Information on CAT activity was given in Figure 5e and f. The CAT activity was found to be inhibited significantly (P < 0.05) and to be the lowest in leaves at 50 μM Al during the whole treatment when compared with control and the group exposed to 0.5 μM Al (Figure 5e). There was no obvious difference in the CAT activities in leaves exposed to 0.5 μM Al and control during the whole treatment. The activity of CAT in leaves exposed to 5 μM Al was only inhibited significantly (P < 0.05) at 6th day. There was an inhibitory effect (P < 0.05) on the CAT activity in roots treated with 50 μM Al in comparison with control and other treated groups during the whole treatment (Figure 5f). And the other groups had no obvious effects when compared with control.

Effects of Al on MDA and soluble protein contents

The effects of Al on MDA concentration were presented in Figure 6. The MDA contents in leaves exposed to 0.5 μM - 5 μM Al had no obvious difference when compared with control (Figure 6a). The content in leaves treated with 50 μM Al was high significantly (P < 0.05) at 9th day. The MDA contents in roots exposed to 50 μM Al increased (P < 0.05) with prolonging the treatment time during 6-12 days when compared with control (Figure 6b). However, the MDA contents in roots treated with 0.5 μM - 5 μM Al were more or less the same as control (Figure 6b). As could be seen from Figure 7a, the soluble protein contents in leaves exposed to 0.5 μM -5 μM Al were more or less the same as control during the whole treatment time. The content in leaves treated with 50 μM Al was high significantly (P < 0.05) at 6th day and increased with prolonging the treatment time. Data from Figure 7b showed that the content in roots exposed to 0.5 μM Al had no obvious difference when compared with control. The contents at 5 μM Al were high significantly (P < 0.05) at 3rd day and 6th day in comparison with control. The trend above was also observed at 50 μM Al. However, the content was low significantly (P < 0.05) from 9th day and below control.
Figure 6

Effects of different concentrations of Al on MDA content in Allium cepa var. agrogarum L. exposed to Al stress over 12 days. a Leaves, b Roots. Vertical bars denote SE. Values with different letters differ significantly from each other (P< 0.05, t-test).

Figure 7

Effects of different concentrations of Al on soluble protein content in Allium cepa var. agrogarum L. exposed to Al stress over 12 days. a Leaves, b Roots. Vertical bars denote SE. Values with different letters differ significantly from each other (P < 0.05, t-test).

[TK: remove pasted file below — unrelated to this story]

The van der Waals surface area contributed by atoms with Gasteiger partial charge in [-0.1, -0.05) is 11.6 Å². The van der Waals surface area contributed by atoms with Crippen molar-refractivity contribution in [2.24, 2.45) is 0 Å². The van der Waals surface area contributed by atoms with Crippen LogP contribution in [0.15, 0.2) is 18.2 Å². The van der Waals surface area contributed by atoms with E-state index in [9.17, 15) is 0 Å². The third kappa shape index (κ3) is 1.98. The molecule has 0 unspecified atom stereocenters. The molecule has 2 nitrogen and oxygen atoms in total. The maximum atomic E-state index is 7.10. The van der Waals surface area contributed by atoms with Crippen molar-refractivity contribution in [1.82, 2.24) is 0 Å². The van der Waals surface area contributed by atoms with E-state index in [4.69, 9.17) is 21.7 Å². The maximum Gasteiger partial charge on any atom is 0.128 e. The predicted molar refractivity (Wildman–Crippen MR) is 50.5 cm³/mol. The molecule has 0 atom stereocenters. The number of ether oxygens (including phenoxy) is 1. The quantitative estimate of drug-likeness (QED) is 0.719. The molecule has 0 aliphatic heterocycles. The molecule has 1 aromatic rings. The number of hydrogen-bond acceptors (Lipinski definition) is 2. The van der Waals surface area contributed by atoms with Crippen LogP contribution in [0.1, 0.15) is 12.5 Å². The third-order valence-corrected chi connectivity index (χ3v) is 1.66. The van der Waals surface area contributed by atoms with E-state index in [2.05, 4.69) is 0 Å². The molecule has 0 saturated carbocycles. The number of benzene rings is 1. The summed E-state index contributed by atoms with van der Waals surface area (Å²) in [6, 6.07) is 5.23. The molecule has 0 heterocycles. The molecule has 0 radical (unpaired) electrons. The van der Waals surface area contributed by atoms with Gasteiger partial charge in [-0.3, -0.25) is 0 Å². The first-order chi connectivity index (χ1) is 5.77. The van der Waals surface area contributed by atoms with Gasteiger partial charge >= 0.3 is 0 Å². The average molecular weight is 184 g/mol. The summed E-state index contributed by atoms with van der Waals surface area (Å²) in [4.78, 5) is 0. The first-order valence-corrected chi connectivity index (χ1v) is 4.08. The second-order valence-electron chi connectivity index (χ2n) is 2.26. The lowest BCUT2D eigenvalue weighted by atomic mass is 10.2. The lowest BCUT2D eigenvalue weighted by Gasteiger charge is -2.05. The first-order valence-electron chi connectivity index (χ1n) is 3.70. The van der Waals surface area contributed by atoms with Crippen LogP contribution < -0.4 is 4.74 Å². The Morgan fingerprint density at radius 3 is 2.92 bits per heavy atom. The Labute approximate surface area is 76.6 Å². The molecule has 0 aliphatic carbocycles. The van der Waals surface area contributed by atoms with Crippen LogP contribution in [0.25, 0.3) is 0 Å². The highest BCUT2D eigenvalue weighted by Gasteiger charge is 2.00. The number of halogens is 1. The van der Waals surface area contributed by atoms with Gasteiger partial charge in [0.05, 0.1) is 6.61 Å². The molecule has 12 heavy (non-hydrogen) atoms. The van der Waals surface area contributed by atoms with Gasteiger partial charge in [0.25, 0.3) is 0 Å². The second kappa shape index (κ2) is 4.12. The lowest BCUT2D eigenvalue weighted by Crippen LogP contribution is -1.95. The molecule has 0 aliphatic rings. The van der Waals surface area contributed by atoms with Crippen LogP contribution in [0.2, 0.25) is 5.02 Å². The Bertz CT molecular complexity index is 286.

Discussion

Root is the most sensitive and accessible part to Al toxicity, and root growth inhibition upon exposure to Al has been used extensively as one of the most distinct and earliest symptoms of Al toxicity [15]. Data from the present investigation demonstrated significant root growth inhibition in Allium cepa var. agrogarum L. seedlings exposed to 50 μM Al. This investigation showed that 0.5 μM Al had a stimulative effect on root growth which was in agreement with the early findings [16].

Nucleolus is well known as the site of transcription of ribosomal genes and further transcript process [17], which contains a set of acidic, nonhistone proteins that bind silver ions and are selectively visualized by silver method. NORs are defined as nucleolar components containing a set of argyrophilic proteins, which are selectively stained by the silver method [18]. Proteinic carboxyls firstly combine and deoxidize certain silver cations (Ag+), and then more silver cations continue to deposit at the focalization. So after silver-staining, the nucleoli can be selectively stained and the NORs can be easily identified as black dots [18].

Nucleolin is one of the main proteins in nucleolus and oxidative stress could induce the cleavage of it [19]. van der Aa et al. [20] indicated that the nuclear pore complex (NPC) was the most important channel for nuclear material. The phenomenon that the nucleolar material was extruded from the nucleus into the cytoplasm could be explained by the fact that the proteins were affected after Al treatment, causing the NPC to lose selectivity. Recent study indicated that Al was localized inside the nucleoli of root tip cells of Al sensitive maize [21].